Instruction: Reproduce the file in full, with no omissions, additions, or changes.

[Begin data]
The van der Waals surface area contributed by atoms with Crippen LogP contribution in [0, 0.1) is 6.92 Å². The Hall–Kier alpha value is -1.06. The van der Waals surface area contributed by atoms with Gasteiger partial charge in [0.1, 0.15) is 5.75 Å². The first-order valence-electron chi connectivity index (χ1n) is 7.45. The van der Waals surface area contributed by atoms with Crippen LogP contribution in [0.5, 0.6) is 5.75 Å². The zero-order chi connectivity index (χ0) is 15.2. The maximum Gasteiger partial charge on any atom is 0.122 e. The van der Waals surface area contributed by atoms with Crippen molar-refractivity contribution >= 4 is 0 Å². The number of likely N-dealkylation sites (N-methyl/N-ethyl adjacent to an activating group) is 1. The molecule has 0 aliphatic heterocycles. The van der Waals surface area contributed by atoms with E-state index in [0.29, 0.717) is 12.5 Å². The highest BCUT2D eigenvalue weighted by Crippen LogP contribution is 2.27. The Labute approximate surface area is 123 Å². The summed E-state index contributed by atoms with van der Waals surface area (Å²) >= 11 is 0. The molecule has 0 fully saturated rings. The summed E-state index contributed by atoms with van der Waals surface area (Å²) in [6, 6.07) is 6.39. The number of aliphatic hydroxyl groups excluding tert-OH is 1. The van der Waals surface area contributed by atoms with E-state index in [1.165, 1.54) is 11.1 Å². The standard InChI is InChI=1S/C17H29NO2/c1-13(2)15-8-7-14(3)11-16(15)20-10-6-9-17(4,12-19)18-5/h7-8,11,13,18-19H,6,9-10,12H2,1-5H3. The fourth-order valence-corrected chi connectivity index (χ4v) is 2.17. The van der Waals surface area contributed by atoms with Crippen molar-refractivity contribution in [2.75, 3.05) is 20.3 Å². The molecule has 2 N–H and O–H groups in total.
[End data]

The van der Waals surface area contributed by atoms with Crippen LogP contribution in [0, 0.1) is 6.92 Å². The Hall–Kier alpha value is -1.06. The van der Waals surface area contributed by atoms with Gasteiger partial charge in [0.1, 0.15) is 5.75 Å². The first-order valence-electron chi connectivity index (χ1n) is 7.45. The van der Waals surface area contributed by atoms with Crippen LogP contribution in [0.5, 0.6) is 5.75 Å². The zero-order chi connectivity index (χ0) is 15.2. The maximum Gasteiger partial charge on any atom is 0.122 e. The van der Waals surface area contributed by atoms with Crippen molar-refractivity contribution >= 4 is 0 Å². The number of likely N-dealkylation sites (N-methyl/N-ethyl adjacent to an activating group) is 1. The molecule has 0 aliphatic heterocycles. The van der Waals surface area contributed by atoms with E-state index in [0.29, 0.717) is 12.5 Å². The highest BCUT2D eigenvalue weighted by Crippen LogP contribution is 2.27. The Labute approximate surface area is 123 Å². The summed E-state index contributed by atoms with van der Waals surface area (Å²) >= 11 is 0. The molecule has 0 fully saturated rings. The summed E-state index contributed by atoms with van der Waals surface area (Å²) in [6, 6.07) is 6.39. The number of aliphatic hydroxyl groups excluding tert-OH is 1. The van der Waals surface area contributed by atoms with E-state index in [1.165, 1.54) is 11.1 Å². The standard InChI is InChI=1S/C17H29NO2/c1-13(2)15-8-7-14(3)11-16(15)20-10-6-9-17(4,12-19)18-5/h7-8,11,13,18-19H,6,9-10,12H2,1-5H3. The fourth-order valence-corrected chi connectivity index (χ4v) is 2.17. The van der Waals surface area contributed by atoms with Crippen molar-refractivity contribution in [2.75, 3.05) is 20.3 Å². The molecule has 2 N–H and O–H groups in total.